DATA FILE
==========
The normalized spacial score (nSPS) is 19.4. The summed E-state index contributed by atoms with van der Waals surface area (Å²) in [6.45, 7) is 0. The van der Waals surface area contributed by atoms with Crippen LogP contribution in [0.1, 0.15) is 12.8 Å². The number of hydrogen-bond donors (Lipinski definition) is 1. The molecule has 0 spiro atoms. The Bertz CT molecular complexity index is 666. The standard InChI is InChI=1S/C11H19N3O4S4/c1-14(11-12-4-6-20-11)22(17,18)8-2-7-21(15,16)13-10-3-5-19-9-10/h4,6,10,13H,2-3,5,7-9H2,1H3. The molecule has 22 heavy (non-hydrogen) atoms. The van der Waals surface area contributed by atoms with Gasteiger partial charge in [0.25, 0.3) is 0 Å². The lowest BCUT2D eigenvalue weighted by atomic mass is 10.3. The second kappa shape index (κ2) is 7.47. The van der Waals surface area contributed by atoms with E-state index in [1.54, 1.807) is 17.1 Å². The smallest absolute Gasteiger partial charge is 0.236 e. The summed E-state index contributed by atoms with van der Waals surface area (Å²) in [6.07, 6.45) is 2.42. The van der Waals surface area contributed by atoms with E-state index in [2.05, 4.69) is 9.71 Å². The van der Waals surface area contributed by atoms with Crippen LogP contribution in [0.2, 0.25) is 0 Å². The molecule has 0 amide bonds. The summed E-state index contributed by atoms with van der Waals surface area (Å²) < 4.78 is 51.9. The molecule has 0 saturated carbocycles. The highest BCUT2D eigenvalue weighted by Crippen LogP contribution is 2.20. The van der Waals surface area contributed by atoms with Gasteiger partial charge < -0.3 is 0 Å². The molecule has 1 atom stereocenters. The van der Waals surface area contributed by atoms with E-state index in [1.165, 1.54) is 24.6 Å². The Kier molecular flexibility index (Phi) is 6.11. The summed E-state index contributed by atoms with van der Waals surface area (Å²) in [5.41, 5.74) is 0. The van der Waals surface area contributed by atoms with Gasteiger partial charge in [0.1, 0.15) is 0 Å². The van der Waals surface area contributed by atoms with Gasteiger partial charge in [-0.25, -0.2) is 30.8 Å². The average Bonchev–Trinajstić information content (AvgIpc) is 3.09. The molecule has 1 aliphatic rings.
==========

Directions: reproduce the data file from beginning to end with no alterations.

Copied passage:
The normalized spacial score (nSPS) is 19.4. The summed E-state index contributed by atoms with van der Waals surface area (Å²) in [6.45, 7) is 0. The van der Waals surface area contributed by atoms with Crippen LogP contribution in [0.1, 0.15) is 12.8 Å². The number of hydrogen-bond donors (Lipinski definition) is 1. The molecule has 0 spiro atoms. The Bertz CT molecular complexity index is 666. The standard InChI is InChI=1S/C11H19N3O4S4/c1-14(11-12-4-6-20-11)22(17,18)8-2-7-21(15,16)13-10-3-5-19-9-10/h4,6,10,13H,2-3,5,7-9H2,1H3. The molecule has 22 heavy (non-hydrogen) atoms. The van der Waals surface area contributed by atoms with Gasteiger partial charge in [0.25, 0.3) is 0 Å². The lowest BCUT2D eigenvalue weighted by atomic mass is 10.3. The second kappa shape index (κ2) is 7.47. The van der Waals surface area contributed by atoms with E-state index in [1.54, 1.807) is 17.1 Å². The smallest absolute Gasteiger partial charge is 0.236 e. The summed E-state index contributed by atoms with van der Waals surface area (Å²) in [6.07, 6.45) is 2.42. The van der Waals surface area contributed by atoms with E-state index in [2.05, 4.69) is 9.71 Å². The van der Waals surface area contributed by atoms with Crippen LogP contribution in [0.2, 0.25) is 0 Å². The molecule has 0 amide bonds. The summed E-state index contributed by atoms with van der Waals surface area (Å²) < 4.78 is 51.9. The molecule has 0 saturated carbocycles. The highest BCUT2D eigenvalue weighted by Crippen LogP contribution is 2.20. The van der Waals surface area contributed by atoms with Gasteiger partial charge < -0.3 is 0 Å². The molecule has 1 atom stereocenters. The van der Waals surface area contributed by atoms with E-state index in [1.165, 1.54) is 24.6 Å². The Kier molecular flexibility index (Phi) is 6.11. The summed E-state index contributed by atoms with van der Waals surface area (Å²) in [5.41, 5.74) is 0. The van der Waals surface area contributed by atoms with Gasteiger partial charge in [0.1, 0.15) is 0 Å². The van der Waals surface area contributed by atoms with Gasteiger partial charge in [-0.25, -0.2) is 30.8 Å². The average Bonchev–Trinajstić information content (AvgIpc) is 3.09. The molecule has 1 aliphatic rings.